Toronto band Ubiquitous Synergy Seeker (USS) is hyped and ready to rock the Enmax Centrium alongside Hedley and Classified on April 6.
“It’s always a fabulous time (touring) mainly because you get to explore new things about Canadians and the provinces and cities across the way,” said Jason ‘Human Kebab’ Parsons, turntablist in the duo.
“I think Ontarians have a tendency to be really consumed by the greater Toronto area but if you actually get outside of it and you go coast to coast, you get to know fellow Canadians and see the landscapes that they get used to everyday.”
Parsons met Ashley (Ash) Buchholz nine years ago while they were each performing in separate bands as opening acts. The two hit it off immediately and began recording in Parsons’ parent’s basement in a small town outside of Toronto.
“We started performing and never dreamt in our wildest dreams that we would have been to nine countries many years later and that we would have had criss-crossed Canada probably a dozen times or more,” said Parsons.
Parsons says that coming back to Alberta is very inspiring for them because of the vast and beautiful landscape. He explains that the first time he ever heard a song of his and Ash’s creation outside of Toronto was when he was leaving a 21-day shift from Cold Lake, and was driving to the Edmonton airport.
“That was kind of like our first reach outside of Toronto and I just happened to be there,” he said. “It was like two worlds converging,”
When the duo hits the Centrium, Parsons says that they are ready to let Red Deer “Witness the fitness of a USS show.”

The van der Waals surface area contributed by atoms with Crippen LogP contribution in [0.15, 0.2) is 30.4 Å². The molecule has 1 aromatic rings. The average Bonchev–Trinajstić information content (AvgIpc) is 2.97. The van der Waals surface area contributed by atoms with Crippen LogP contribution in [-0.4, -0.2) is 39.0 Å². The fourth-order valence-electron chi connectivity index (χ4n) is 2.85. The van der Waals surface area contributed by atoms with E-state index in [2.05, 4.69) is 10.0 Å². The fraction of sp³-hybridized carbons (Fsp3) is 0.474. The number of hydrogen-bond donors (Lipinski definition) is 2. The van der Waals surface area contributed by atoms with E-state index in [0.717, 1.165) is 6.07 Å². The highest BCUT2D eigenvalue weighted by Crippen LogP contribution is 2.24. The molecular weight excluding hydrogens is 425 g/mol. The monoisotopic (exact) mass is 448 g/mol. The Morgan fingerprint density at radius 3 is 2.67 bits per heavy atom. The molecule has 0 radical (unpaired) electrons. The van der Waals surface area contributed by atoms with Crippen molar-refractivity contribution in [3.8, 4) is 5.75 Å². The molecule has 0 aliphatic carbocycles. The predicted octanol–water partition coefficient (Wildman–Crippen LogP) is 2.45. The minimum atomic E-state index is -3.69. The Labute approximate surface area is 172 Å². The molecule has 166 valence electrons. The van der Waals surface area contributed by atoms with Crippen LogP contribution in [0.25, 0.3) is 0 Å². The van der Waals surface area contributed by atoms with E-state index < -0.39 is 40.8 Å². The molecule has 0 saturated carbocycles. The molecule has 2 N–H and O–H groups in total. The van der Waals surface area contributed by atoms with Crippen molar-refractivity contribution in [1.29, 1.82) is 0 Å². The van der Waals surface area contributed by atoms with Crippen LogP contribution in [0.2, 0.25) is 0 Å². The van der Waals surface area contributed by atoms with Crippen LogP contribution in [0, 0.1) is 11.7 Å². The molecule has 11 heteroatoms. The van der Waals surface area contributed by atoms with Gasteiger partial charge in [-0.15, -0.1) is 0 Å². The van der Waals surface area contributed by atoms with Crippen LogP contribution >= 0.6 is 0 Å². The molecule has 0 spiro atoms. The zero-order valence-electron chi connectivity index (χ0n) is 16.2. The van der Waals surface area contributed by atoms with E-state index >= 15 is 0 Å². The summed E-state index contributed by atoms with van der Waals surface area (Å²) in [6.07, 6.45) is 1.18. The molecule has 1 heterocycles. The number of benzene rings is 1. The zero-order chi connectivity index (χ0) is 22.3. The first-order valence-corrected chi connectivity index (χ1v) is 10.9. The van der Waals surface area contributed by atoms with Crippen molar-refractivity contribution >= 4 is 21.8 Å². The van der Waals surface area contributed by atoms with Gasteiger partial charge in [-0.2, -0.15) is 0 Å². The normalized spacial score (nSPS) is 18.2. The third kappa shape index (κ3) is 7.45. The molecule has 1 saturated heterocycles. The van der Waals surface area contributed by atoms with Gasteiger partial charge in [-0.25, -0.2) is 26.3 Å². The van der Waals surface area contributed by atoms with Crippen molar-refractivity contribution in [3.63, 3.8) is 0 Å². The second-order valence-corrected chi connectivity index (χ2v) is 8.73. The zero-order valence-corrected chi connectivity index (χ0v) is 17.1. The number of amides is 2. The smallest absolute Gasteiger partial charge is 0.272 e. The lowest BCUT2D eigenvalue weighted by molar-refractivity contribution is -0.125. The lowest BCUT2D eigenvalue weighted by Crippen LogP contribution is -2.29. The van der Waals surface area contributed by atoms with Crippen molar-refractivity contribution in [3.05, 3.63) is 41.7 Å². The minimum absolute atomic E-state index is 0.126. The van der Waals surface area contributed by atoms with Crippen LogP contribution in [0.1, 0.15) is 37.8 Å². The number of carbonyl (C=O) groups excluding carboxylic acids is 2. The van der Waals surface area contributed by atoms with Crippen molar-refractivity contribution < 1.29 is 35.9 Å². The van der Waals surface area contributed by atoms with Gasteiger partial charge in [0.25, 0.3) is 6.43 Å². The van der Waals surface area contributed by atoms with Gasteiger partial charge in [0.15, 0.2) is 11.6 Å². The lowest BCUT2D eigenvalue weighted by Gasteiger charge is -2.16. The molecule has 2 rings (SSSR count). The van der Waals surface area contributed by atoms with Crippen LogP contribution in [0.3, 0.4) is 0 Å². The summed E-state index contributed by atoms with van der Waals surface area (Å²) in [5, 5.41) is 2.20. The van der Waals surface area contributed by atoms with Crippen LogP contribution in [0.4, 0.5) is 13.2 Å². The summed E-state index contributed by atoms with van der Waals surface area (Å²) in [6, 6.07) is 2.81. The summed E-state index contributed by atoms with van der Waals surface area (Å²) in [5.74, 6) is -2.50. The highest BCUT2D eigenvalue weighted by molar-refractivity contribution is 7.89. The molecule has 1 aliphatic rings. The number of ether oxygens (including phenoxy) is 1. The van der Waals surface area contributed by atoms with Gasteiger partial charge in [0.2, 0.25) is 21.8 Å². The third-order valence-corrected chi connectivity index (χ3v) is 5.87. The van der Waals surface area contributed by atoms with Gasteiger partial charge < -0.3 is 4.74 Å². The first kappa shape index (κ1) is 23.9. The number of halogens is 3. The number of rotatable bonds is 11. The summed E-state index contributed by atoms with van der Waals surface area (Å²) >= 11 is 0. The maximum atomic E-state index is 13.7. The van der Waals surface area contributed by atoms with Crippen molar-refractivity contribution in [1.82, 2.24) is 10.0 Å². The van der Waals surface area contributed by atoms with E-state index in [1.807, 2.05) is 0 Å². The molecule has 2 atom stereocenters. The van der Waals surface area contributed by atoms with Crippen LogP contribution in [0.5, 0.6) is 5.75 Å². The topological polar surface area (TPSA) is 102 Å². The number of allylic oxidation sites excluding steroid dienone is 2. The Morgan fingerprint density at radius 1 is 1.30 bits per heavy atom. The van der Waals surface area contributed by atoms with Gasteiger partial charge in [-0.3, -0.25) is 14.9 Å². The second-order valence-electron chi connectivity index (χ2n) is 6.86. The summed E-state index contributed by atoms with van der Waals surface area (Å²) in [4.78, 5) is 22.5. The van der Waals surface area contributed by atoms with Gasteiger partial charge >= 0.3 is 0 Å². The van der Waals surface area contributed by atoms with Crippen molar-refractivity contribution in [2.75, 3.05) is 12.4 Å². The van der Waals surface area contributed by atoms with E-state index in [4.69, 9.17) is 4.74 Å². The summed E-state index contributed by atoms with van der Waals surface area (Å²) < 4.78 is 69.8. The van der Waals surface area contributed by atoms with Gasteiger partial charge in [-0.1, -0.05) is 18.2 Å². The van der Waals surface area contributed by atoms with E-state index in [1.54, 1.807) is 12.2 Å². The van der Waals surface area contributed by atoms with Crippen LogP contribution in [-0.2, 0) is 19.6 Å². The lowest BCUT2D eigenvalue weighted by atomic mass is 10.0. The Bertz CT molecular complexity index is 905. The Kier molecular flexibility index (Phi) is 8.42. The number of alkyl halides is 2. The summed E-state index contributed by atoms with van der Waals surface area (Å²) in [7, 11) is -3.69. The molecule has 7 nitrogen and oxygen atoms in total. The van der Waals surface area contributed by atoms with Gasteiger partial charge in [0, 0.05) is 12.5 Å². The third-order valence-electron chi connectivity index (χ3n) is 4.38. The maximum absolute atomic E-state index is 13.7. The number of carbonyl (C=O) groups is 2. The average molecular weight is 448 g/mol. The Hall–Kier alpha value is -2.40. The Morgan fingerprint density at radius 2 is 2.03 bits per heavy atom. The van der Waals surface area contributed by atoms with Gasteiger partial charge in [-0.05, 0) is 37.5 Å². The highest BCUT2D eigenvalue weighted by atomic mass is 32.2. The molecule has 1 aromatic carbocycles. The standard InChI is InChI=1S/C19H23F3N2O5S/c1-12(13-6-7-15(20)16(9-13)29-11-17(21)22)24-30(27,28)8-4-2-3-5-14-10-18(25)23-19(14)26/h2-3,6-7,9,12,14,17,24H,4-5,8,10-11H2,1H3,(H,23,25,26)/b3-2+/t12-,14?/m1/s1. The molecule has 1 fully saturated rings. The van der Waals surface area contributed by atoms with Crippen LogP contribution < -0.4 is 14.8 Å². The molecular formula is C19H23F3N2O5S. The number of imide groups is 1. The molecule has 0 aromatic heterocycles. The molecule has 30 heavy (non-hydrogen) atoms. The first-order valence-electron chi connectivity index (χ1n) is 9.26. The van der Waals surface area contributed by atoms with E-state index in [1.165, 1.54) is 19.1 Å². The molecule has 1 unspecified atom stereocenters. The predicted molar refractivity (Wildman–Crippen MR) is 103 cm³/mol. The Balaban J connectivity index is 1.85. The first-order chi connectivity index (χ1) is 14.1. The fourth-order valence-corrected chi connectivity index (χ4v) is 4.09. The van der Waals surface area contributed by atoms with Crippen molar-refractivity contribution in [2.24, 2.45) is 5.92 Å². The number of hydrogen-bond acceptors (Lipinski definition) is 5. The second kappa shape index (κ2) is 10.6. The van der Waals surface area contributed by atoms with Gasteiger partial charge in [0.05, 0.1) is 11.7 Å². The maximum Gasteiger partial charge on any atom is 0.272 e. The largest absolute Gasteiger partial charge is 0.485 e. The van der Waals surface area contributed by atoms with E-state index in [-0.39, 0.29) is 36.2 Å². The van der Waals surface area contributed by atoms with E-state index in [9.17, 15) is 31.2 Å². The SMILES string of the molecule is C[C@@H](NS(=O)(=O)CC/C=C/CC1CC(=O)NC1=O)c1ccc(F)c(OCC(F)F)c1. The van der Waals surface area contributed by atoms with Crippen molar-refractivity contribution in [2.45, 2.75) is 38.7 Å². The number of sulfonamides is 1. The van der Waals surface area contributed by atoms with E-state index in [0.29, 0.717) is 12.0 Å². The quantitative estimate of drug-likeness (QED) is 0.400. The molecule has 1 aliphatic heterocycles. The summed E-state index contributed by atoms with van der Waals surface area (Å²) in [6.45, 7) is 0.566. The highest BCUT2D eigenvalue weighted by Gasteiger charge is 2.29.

The Toronto musicians have been to Red Deer once so far and Parsons says they are very excited to come back and show Albertans what they can really do.
Parsons also said that Red Deer concert goers can expect USS to “hammer through” the very singles that brought them so much success on Calgary and Edmonton radio stations which include Hollow Point Sniper Hyperbole, Laces Out, Damini, This Is The Best and Yin Yang.
What sets USS apart from other artists is their use of turntables mixed with Buschholtz’s singing.
When the two met, Bushholtz approached Parsons to mix their influences of grunge, hip-hop, alternative rock and 50’s-60’s pop music.
“Ash sat behind the drums and played me the two-step beat that he wanted, pressed play on a cassette of Buddy Holly and then he referenced this Bittersweet Symphony drum and bass remix from the 90’s.”
“As soon as he started hitting me with all of this stuff all I could say was wow. He sang an acoustic song over these beats and I was like, I totally get it,” said Parsons.
Ash and Parsons have worked hard to develop an identity for their band. They have grown from their attraction to minimal beats and acoustic recordings to a more developed and ‘full’ sound production.
Parsons maintains that the duo work hard to remember the “Original incarnation of USS. When we first started getting bigger, we were a little bit intimidated,” he recalls.
“We were always drawn to the allure of how minimal and basic we could keep it. However, in the world of music, everybody’s doing their thing and you really need to stand out and accentuate your features.”
Parsons says he and Ash are excited to come back to perform in the west because of the support and popularity gained on Alberta stations.
The Red Deer concert will take place on April 6 in the Enmax Centrium. Tickets are available online at the Ticketmaster web site and on the USS music site.